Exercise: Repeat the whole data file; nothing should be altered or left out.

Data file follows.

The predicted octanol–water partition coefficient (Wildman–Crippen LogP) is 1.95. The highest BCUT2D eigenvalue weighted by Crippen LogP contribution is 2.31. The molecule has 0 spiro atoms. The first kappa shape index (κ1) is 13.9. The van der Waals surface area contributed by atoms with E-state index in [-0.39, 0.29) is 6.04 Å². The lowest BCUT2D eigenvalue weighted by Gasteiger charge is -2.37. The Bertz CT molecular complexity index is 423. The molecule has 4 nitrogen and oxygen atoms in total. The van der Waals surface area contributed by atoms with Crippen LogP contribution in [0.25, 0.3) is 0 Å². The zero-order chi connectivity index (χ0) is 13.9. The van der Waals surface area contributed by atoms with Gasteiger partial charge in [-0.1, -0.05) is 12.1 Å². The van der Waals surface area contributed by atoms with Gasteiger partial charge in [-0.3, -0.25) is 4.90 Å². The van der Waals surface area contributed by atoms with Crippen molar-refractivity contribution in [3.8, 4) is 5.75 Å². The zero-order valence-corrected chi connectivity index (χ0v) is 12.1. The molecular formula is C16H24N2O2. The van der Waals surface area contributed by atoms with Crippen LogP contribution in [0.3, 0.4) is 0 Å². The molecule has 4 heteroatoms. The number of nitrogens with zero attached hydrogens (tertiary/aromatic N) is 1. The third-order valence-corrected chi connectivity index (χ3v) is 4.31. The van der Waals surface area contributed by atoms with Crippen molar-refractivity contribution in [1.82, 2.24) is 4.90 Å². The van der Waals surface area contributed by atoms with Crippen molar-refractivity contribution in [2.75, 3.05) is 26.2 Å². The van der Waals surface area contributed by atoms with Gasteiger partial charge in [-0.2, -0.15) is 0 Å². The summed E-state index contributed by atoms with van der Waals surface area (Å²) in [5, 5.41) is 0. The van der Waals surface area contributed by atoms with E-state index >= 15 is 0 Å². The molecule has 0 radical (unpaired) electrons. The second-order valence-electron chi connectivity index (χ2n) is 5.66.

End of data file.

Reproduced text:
The predicted octanol–water partition coefficient (Wildman–Crippen LogP) is 1.95. The highest BCUT2D eigenvalue weighted by Crippen LogP contribution is 2.31. The molecule has 0 spiro atoms. The first kappa shape index (κ1) is 13.9. The van der Waals surface area contributed by atoms with E-state index in [-0.39, 0.29) is 6.04 Å². The lowest BCUT2D eigenvalue weighted by Gasteiger charge is -2.37. The Bertz CT molecular complexity index is 423. The molecule has 4 nitrogen and oxygen atoms in total. The van der Waals surface area contributed by atoms with Crippen LogP contribution in [0.25, 0.3) is 0 Å². The zero-order chi connectivity index (χ0) is 13.9. The van der Waals surface area contributed by atoms with Gasteiger partial charge in [-0.1, -0.05) is 12.1 Å². The van der Waals surface area contributed by atoms with Gasteiger partial charge in [-0.3, -0.25) is 4.90 Å². The van der Waals surface area contributed by atoms with Crippen molar-refractivity contribution in [3.8, 4) is 5.75 Å². The zero-order valence-corrected chi connectivity index (χ0v) is 12.1. The molecular formula is C16H24N2O2. The van der Waals surface area contributed by atoms with Crippen LogP contribution in [0.3, 0.4) is 0 Å². The molecule has 4 heteroatoms. The number of nitrogens with zero attached hydrogens (tertiary/aromatic N) is 1. The third-order valence-corrected chi connectivity index (χ3v) is 4.31. The van der Waals surface area contributed by atoms with Crippen molar-refractivity contribution in [1.82, 2.24) is 4.90 Å². The van der Waals surface area contributed by atoms with Crippen molar-refractivity contribution in [2.75, 3.05) is 26.2 Å². The van der Waals surface area contributed by atoms with Gasteiger partial charge in [-0.2, -0.15) is 0 Å². The summed E-state index contributed by atoms with van der Waals surface area (Å²) in [5, 5.41) is 0. The van der Waals surface area contributed by atoms with E-state index >= 15 is 0 Å². The molecule has 0 radical (unpaired) electrons. The second-order valence-electron chi connectivity index (χ2n) is 5.66.